Anyone else have good songs to add to my playlist here? Maybe a good remembering someone song or something my dad would have gotten a kick out of (if you knew him that is)?
So I have an informal goal from everyone I meet and become friendly with: learn a recipe from them. It’s not something I disclose or even have said out loud (until now) but something I’m really happy I’ve actually done over the last ten years.
It all started with Madame Granier who was my host mom during my semester in France. I really loved her cooking so about a month in, once I was a bit more confident in my French, I asked if she would mind giving me her recipes. This began an almost nightly tradition of sitting at the kitchen table with tea with Petite Beurre biscuits and Mme. Granier dictating me a recipe. Looking back on it, maybe this was so M. Granier would do the dishes while we chatted but she seemed to enjoy dictating recipes to me. She was not expecting my follow up questions like “How much salt?” but she tried to guess as best she could. Even almost ten years later, I’m still making crepes from the original recipe along with an occasional endives au gratin and soupe au lentils. (The lentil soup involves three containers and has a drawing complete with arrows that goes with the recipe).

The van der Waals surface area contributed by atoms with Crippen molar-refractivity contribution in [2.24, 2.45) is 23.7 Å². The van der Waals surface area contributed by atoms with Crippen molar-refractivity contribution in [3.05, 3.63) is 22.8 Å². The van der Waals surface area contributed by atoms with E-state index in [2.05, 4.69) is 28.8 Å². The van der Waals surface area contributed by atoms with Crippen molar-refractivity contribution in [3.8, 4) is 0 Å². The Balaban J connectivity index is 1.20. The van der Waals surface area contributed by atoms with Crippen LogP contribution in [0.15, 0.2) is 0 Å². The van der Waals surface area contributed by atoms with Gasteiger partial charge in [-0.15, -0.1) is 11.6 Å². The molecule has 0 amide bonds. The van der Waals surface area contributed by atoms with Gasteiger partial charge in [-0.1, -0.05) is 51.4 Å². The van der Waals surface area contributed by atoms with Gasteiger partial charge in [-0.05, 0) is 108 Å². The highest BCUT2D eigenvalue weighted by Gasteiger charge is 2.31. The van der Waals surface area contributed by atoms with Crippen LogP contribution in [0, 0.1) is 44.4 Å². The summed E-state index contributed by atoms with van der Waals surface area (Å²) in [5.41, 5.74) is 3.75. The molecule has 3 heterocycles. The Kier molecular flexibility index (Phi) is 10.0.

Ever since Mme. Granier, I’ve tried to learn a recipe from everyone I meet. And whether we become life long buddies or the relationship fizzles, I can always take something really tangible away from each person who has been a part of my life. And making the recipe makes me think of other good memories from them.